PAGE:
With the exception of maybe education, there is simply nothing in the entire life experience that can expand your mind, your quality of life, and your collective experience the way travel can. Meeting new people, seeing strange and unusual places, eating new food, learning new customs, and making new friends and contacts is the essence of what it means to be alive.
Solitary confinement is torture. Travel is the opposite of that. Traveling improves the person, and an improved person will see an improvement in their career.
Here is how and why even a short time working abroad will take your career to the next level.
When in Rome
One great thing about working abroad is learning from your mistakes. When working abroad, you will inevitably encounter customs, traditions, protocols, and etiquette you had no idea existed. You will inevitably embarrass yourself by getting it wrong, and then come out a better, more cultured person. As one international writer points out, international etiquette and business are hopelessly intertwined.
In the age of information and the Internet, the world is remarkably small, and your career could lead you to people from unfamiliar places more quickly and easily now than at any other time in history. Having world experience – and work experience out in the world – can make you a much more savvy professional in the modern era of total connectivity.
Learn from Students
There are several case studies of students who improved their career tracks by studying abroad, and the same lessons can apply to working abroad. Employers not only recognized them as motivated and ambitious, but sought the skills they learned in other countries. Travel not only inspired them, but gave them confidence that translated into career prospects.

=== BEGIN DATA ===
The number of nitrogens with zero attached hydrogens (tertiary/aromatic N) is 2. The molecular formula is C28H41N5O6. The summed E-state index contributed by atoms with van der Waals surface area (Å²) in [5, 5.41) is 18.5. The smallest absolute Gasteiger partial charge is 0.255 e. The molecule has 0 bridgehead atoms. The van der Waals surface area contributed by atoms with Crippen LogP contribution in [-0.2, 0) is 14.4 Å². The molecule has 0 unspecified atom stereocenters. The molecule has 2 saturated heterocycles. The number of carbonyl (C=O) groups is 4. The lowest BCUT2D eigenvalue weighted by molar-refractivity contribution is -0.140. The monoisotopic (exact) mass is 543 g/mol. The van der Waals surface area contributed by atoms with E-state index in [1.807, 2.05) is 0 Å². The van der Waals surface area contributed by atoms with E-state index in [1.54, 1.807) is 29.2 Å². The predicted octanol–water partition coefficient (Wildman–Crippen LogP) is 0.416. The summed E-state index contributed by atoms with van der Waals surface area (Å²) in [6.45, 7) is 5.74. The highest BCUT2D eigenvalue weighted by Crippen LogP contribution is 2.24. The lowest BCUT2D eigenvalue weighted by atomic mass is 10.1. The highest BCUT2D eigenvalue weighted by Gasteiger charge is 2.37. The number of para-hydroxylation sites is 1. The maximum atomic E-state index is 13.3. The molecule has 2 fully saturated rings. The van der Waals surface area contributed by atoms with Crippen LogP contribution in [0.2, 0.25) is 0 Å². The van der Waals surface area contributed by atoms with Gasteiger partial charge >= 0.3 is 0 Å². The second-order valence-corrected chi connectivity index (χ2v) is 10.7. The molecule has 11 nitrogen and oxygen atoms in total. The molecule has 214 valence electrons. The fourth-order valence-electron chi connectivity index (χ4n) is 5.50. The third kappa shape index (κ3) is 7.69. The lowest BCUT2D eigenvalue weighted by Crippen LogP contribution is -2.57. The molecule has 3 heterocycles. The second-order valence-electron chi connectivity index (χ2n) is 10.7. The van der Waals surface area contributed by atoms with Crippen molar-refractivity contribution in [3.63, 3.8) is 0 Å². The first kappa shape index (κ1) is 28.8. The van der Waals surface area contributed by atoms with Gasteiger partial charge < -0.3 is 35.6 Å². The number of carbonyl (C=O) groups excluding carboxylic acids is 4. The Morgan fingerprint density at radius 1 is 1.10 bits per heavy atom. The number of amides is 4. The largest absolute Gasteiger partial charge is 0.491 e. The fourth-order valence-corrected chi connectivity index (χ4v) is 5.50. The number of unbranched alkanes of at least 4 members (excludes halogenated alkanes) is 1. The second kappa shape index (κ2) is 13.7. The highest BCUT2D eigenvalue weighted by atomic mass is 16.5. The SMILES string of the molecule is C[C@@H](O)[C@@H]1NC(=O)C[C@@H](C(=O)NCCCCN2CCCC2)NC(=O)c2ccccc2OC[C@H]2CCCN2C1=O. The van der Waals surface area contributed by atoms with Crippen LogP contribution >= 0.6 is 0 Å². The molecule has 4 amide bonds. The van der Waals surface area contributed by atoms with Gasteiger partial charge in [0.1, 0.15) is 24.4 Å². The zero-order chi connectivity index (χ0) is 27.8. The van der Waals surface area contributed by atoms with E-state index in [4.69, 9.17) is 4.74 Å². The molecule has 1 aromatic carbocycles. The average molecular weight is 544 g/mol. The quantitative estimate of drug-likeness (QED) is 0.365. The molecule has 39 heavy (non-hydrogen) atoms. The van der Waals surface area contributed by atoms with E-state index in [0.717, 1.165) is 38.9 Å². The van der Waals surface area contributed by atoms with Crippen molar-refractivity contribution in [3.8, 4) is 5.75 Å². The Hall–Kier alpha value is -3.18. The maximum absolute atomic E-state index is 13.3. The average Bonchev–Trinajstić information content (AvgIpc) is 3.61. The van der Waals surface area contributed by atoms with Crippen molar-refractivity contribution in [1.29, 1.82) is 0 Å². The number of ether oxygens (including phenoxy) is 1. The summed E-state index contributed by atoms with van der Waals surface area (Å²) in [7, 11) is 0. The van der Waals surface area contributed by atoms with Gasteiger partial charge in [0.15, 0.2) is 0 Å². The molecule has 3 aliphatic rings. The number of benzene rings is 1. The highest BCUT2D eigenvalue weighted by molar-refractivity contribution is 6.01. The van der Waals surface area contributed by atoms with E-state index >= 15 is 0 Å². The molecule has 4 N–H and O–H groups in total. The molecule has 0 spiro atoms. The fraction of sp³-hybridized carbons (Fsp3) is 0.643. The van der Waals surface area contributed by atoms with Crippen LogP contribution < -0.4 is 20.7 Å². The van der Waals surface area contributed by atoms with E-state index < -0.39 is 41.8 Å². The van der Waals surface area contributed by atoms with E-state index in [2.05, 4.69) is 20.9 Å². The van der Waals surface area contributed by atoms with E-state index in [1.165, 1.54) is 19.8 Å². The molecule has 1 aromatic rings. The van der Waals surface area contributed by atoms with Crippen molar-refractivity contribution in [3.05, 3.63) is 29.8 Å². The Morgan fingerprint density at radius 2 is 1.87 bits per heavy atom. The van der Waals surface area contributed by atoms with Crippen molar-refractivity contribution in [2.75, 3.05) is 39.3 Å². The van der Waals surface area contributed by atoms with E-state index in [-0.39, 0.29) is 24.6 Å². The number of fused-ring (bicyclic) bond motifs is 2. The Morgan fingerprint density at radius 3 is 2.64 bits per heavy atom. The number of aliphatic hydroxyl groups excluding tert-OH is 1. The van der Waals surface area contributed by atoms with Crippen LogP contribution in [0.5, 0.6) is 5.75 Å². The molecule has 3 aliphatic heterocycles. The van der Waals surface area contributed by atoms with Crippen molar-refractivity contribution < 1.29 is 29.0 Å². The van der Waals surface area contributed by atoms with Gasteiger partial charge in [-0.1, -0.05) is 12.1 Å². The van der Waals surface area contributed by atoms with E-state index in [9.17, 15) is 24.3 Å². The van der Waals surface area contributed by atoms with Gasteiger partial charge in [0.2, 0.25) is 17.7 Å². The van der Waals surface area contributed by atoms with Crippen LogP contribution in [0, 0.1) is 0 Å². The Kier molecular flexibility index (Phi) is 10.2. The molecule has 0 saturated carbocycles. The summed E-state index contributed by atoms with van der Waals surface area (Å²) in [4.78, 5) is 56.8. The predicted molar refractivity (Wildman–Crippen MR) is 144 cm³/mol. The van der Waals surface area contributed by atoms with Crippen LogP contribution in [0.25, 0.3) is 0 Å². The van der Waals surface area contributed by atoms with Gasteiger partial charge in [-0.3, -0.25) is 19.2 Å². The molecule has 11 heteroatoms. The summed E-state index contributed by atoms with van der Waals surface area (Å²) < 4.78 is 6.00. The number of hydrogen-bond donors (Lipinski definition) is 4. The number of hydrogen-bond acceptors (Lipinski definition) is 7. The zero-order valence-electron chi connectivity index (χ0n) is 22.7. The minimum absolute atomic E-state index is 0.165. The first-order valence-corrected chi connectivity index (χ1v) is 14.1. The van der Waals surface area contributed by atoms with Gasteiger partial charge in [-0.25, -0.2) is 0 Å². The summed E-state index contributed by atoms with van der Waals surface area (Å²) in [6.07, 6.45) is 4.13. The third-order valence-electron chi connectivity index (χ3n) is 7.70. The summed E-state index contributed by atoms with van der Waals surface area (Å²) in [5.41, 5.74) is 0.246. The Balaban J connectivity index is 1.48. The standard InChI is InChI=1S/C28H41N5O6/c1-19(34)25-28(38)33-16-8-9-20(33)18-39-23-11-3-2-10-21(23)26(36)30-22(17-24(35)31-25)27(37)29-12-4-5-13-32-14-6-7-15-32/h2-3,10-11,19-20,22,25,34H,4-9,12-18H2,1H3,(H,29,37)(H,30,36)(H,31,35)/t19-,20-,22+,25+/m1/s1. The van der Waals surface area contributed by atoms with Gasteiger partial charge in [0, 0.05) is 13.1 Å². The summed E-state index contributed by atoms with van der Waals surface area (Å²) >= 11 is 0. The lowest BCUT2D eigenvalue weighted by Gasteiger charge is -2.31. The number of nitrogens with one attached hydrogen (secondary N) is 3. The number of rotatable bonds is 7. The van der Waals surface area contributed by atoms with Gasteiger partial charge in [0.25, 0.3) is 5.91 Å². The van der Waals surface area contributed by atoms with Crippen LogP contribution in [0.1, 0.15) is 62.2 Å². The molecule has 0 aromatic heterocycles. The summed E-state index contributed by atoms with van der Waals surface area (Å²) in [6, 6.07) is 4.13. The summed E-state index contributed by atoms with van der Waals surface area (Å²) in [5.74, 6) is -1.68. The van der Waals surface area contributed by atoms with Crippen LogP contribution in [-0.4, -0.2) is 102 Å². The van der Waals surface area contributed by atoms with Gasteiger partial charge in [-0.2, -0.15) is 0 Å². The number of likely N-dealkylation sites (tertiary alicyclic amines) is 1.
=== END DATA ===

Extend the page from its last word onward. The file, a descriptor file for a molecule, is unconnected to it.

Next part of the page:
By comparing the way two different cultures do business, it becomes decidedly easier to identify flaws – and fixes – in each. In a global economy, linguistic and cultural skills can improve any career.
Working abroad is an option, but not your only option. But you can also volunteer, au pair, teach English to support travel, or do any number of things that could directly improve your career. The choices are all but endless when it comes to broadening your horizons – and your career – with a stint overseas.
Make the Most of It
Moving to a different country is not something you want to take lightheartedly or stumble into unprepared. The U.S. Department of State has a comprehensive guide and list of links that will make your time abroad as productive and useful as possible. Consume this and as many other guides to working overseas as possible. By doing so, you’ll go in with reasonable expectations and an understanding of how things are likely to play out.
Beware – Eventually You’re Going to Have to Come Back
The problem with traveling is, eventually, you have to come home. Some people find that returning home to work after working abroad was a more difficult adjustment than getting used to a new country in the first place. The feeling of being bored, boxed in, or consumed with the idea that there was more to accomplish abroad can plague a repatriated worker.
Exposure to other cultures and ways of doing business can only help your career.
Getting out and seeing the world can improve the life of anyone who travels, from a backpacker in a hostel to a student on a scholarship. But for a working professional, the experience of working abroad can open up an infinite number of doors, expose you to new cultures, a new way of doing business with a new kind of money in a new kind of language.
When you return to embark on the next part of your career, you’ll be a better, smarter, more enlightened professional with a wealth of knowledge that can only come from first-hand work experience abroad.